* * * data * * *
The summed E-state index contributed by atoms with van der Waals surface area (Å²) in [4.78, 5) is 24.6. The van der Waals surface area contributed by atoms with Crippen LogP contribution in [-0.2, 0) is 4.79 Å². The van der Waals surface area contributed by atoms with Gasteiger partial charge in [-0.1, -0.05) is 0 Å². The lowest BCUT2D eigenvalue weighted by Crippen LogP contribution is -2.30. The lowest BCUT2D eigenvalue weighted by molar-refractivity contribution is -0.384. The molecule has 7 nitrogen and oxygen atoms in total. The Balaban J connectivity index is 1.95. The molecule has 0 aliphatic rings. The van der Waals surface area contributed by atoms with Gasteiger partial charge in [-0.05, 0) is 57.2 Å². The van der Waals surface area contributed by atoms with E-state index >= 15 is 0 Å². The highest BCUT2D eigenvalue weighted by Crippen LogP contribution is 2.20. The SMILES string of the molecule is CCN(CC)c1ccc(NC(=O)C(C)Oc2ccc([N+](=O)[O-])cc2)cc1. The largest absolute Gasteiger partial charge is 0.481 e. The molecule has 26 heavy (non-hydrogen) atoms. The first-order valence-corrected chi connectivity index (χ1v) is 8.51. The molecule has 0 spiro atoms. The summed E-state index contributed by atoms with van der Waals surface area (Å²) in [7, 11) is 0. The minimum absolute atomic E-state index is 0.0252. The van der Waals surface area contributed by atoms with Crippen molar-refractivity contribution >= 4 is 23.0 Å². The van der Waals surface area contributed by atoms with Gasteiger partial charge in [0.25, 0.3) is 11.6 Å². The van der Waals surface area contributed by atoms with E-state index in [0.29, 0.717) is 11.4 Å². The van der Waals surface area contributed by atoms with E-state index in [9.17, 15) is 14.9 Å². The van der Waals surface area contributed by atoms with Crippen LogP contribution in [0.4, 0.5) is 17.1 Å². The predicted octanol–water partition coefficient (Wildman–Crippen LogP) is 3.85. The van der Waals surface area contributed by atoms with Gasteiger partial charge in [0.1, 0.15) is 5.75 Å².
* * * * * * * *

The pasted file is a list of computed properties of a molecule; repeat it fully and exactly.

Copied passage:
The summed E-state index contributed by atoms with van der Waals surface area (Å²) in [4.78, 5) is 24.6. The van der Waals surface area contributed by atoms with Crippen LogP contribution in [-0.2, 0) is 4.79 Å². The van der Waals surface area contributed by atoms with Gasteiger partial charge in [-0.1, -0.05) is 0 Å². The lowest BCUT2D eigenvalue weighted by Crippen LogP contribution is -2.30. The lowest BCUT2D eigenvalue weighted by molar-refractivity contribution is -0.384. The molecule has 7 nitrogen and oxygen atoms in total. The Balaban J connectivity index is 1.95. The molecule has 0 aliphatic rings. The van der Waals surface area contributed by atoms with Gasteiger partial charge in [-0.05, 0) is 57.2 Å². The van der Waals surface area contributed by atoms with E-state index >= 15 is 0 Å². The highest BCUT2D eigenvalue weighted by Crippen LogP contribution is 2.20. The SMILES string of the molecule is CCN(CC)c1ccc(NC(=O)C(C)Oc2ccc([N+](=O)[O-])cc2)cc1. The largest absolute Gasteiger partial charge is 0.481 e. The molecule has 26 heavy (non-hydrogen) atoms. The first-order valence-corrected chi connectivity index (χ1v) is 8.51. The molecule has 0 spiro atoms. The summed E-state index contributed by atoms with van der Waals surface area (Å²) in [7, 11) is 0. The minimum absolute atomic E-state index is 0.0252. The van der Waals surface area contributed by atoms with Crippen molar-refractivity contribution >= 4 is 23.0 Å². The van der Waals surface area contributed by atoms with Gasteiger partial charge in [0.25, 0.3) is 11.6 Å². The van der Waals surface area contributed by atoms with E-state index in [0.29, 0.717) is 11.4 Å². The van der Waals surface area contributed by atoms with E-state index in [9.17, 15) is 14.9 Å². The van der Waals surface area contributed by atoms with Crippen LogP contribution in [0.4, 0.5) is 17.1 Å². The predicted octanol–water partition coefficient (Wildman–Crippen LogP) is 3.85. The van der Waals surface area contributed by atoms with Gasteiger partial charge in [0.1, 0.15) is 5.75 Å².